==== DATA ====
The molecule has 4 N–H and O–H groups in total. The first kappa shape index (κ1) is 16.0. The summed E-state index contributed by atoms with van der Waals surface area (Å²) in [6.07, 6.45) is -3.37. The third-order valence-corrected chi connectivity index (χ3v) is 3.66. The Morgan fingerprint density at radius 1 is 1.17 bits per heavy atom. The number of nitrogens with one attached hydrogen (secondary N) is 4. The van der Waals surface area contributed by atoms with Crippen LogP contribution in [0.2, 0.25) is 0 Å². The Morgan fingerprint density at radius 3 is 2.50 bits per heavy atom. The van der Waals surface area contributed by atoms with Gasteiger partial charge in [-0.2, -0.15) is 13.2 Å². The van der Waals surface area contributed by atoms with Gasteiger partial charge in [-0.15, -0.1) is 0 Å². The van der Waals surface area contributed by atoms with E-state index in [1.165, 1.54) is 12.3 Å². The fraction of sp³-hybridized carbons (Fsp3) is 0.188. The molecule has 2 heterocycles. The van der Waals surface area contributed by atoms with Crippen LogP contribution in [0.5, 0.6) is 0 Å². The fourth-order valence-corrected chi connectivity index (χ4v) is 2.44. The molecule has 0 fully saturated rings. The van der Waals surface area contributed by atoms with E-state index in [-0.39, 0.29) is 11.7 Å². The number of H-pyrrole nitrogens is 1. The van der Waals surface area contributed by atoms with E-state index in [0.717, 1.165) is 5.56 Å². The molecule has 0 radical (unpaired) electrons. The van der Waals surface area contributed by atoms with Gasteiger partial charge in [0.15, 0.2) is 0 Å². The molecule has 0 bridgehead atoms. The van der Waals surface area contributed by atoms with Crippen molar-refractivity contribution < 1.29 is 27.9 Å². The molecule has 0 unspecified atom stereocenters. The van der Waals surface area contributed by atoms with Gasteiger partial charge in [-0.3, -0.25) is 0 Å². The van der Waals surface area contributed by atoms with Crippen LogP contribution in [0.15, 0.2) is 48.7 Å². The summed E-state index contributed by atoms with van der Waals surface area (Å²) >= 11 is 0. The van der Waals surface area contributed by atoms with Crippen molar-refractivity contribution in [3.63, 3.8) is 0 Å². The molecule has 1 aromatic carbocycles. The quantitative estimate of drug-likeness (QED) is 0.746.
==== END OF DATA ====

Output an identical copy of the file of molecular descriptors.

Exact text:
The molecule has 4 N–H and O–H groups in total. The first kappa shape index (κ1) is 16.0. The summed E-state index contributed by atoms with van der Waals surface area (Å²) in [6.07, 6.45) is -3.37. The third-order valence-corrected chi connectivity index (χ3v) is 3.66. The Morgan fingerprint density at radius 1 is 1.17 bits per heavy atom. The number of nitrogens with one attached hydrogen (secondary N) is 4. The van der Waals surface area contributed by atoms with Crippen LogP contribution in [0.2, 0.25) is 0 Å². The Morgan fingerprint density at radius 3 is 2.50 bits per heavy atom. The van der Waals surface area contributed by atoms with Gasteiger partial charge in [-0.2, -0.15) is 13.2 Å². The van der Waals surface area contributed by atoms with Gasteiger partial charge in [-0.15, -0.1) is 0 Å². The van der Waals surface area contributed by atoms with E-state index in [1.165, 1.54) is 12.3 Å². The fraction of sp³-hybridized carbons (Fsp3) is 0.188. The molecule has 2 heterocycles. The van der Waals surface area contributed by atoms with Crippen LogP contribution in [0.5, 0.6) is 0 Å². The fourth-order valence-corrected chi connectivity index (χ4v) is 2.44. The molecule has 0 fully saturated rings. The van der Waals surface area contributed by atoms with E-state index in [-0.39, 0.29) is 11.7 Å². The number of H-pyrrole nitrogens is 1. The van der Waals surface area contributed by atoms with E-state index in [0.717, 1.165) is 5.56 Å². The molecule has 0 radical (unpaired) electrons. The van der Waals surface area contributed by atoms with Gasteiger partial charge in [0.15, 0.2) is 0 Å². The molecule has 0 bridgehead atoms. The van der Waals surface area contributed by atoms with Crippen molar-refractivity contribution < 1.29 is 27.9 Å². The molecule has 0 unspecified atom stereocenters. The van der Waals surface area contributed by atoms with Gasteiger partial charge in [-0.3, -0.25) is 0 Å². The van der Waals surface area contributed by atoms with Crippen LogP contribution in [0.15, 0.2) is 48.7 Å². The summed E-state index contributed by atoms with van der Waals surface area (Å²) >= 11 is 0. The van der Waals surface area contributed by atoms with Crippen molar-refractivity contribution in [3.63, 3.8) is 0 Å². The molecule has 1 aromatic carbocycles. The quantitative estimate of drug-likeness (QED) is 0.746.